ORP Standards:
Once the instruments and methods for measuring ORP were developed in the 1960s, researchers began working towards setting standards under which ORP measurements could be used as an accurate gauge of water quality. In 1968, a laboratory study by Carlson, Hasselbarth and Mecke of the Water Hygiene Institute of the German Federal Health Office showed that the rate of killing of E. Coli organisms in swimming pool water is dependent on ORP and not on the free residual chlorine level. The kill time is just a fraction of a second at a Redox level of 650 mV, but increases rapidly to several hours at lower ORP values. In 1971, the World Health Organization adopted an ORP standard for drinking water disinfection of 650 millivolts. That is, the WHO stated that when Oxidation-Reduction Potential (ORP) in a body of water measures 650/1000 (about 2/3) of a volt, the sanitizer in the water is active enough to destroy harmful organisms almost instantaneously. In Germany, which has about the strictest water-quality standards in the world, an ORP level of 750 millivolts was established by the Deutsche Institut fur Normung (DIN) Standard 19643, as the minimum standard for public pools in 1982 and DIN Standard 19644 for public spas in 1984. France and most other European countries have since adopted these standards.

Oregon Study:
The results of an extensive study on 30 public and semi-public spas in metropolitan Portland, Oregon, were presented at the 1985 meeting of the National Environmental Health Association (NEHA) by James C. Brown, of the Oregon Health Department and Professor Eric W. Mood of the University School of Medicine. Their conclusions should convince the most incredulous. "ORP has been shown to be monitoring parameter which takes into account the numerous water chemistry constituents that can affect overall bactericidal efficacy (i.e. pH, free chlorine residual, cyanuric acid concentration, organic and nitrogenous material loading, etc.) and converts them into a single value (i.e. millivolts) which can continuously and reliably indicate acceptable bacterial quality. A review of the data shows that whenever the ORP is 650 mV or more, the water is well within bacteriological standards. However, whenever the ORP is below 650 mV bacteriological contamination is evident. Brown ( found that: "Total and fecal coliform parameters proved to be unreliable indicators of bacteriological water quality (but) the oxidation reduction potential (ORP) was found to be a reliable indicator of bacteriological water quality." "Public Health officials should adopt a requirement for the maintenance of an ORP reading of at least 650 mV for all chlorinated or brominated spas and pools.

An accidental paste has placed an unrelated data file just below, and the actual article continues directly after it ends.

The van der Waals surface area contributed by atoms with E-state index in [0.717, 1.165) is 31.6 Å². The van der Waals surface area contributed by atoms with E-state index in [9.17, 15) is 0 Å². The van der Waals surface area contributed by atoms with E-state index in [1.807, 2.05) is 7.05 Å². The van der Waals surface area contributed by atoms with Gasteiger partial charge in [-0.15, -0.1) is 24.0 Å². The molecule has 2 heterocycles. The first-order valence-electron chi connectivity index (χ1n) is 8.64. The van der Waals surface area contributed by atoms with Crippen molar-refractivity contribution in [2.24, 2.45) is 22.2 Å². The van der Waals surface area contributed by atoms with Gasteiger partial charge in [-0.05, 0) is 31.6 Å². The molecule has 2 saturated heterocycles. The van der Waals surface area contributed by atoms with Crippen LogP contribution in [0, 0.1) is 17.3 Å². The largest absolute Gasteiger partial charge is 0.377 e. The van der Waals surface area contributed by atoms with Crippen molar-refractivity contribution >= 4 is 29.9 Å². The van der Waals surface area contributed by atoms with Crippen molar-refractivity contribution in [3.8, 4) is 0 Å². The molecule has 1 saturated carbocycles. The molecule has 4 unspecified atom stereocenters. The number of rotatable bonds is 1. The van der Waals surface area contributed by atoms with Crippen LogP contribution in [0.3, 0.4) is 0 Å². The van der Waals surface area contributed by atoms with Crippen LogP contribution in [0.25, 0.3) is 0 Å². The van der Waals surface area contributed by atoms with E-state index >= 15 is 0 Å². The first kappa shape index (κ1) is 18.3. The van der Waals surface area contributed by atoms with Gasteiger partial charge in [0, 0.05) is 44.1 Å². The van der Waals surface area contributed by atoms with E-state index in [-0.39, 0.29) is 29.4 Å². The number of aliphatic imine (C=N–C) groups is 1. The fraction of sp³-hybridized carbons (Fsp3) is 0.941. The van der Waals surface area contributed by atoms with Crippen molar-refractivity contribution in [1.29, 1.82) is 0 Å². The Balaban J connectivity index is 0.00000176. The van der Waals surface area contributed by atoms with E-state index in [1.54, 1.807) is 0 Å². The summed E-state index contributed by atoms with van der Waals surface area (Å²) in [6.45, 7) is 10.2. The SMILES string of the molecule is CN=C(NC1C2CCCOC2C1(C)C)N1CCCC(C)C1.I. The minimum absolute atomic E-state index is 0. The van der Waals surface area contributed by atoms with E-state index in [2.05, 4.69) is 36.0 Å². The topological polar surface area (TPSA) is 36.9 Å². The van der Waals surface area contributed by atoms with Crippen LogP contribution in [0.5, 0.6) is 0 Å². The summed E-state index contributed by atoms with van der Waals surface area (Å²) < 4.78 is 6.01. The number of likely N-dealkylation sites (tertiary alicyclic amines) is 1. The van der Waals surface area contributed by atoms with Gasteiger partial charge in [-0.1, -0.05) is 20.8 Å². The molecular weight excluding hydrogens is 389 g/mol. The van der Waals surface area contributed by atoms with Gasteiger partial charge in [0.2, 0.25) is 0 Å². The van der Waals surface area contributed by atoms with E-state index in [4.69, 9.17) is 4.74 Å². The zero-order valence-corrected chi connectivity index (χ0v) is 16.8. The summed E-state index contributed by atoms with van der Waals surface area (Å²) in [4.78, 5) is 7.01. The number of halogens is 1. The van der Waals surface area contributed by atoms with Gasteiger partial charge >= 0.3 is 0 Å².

"Maintenance of a free chlorine residual or 2.0 ppm or more does not assure safe spa water." In its 1988 standards for commercial pools and spas, the National Spa and Pool Institute (NSPI), stated that ORP can be used as "supplemental measurement of proper sanitizer activity" when chlorine or bromine are used as a primary disinfectant. The recommended minimum reading under the NSPI standards is 650 millivolts, with no ideal and no maximum.

The NSPI also stated that "the use of ORP testing does not eliminate or supersede the need for testing the sanitizer level with standard test kits."

The above statement is not necessarily a matter of the NSPI being cautious about endorsing ORP standards. It was issued in recognition of the fact that most health codes still specify that a measurable free, available residual - usually 1.0 part per million (ppm) - be present in the water of public pools and spas, as measured with a DPD test kit.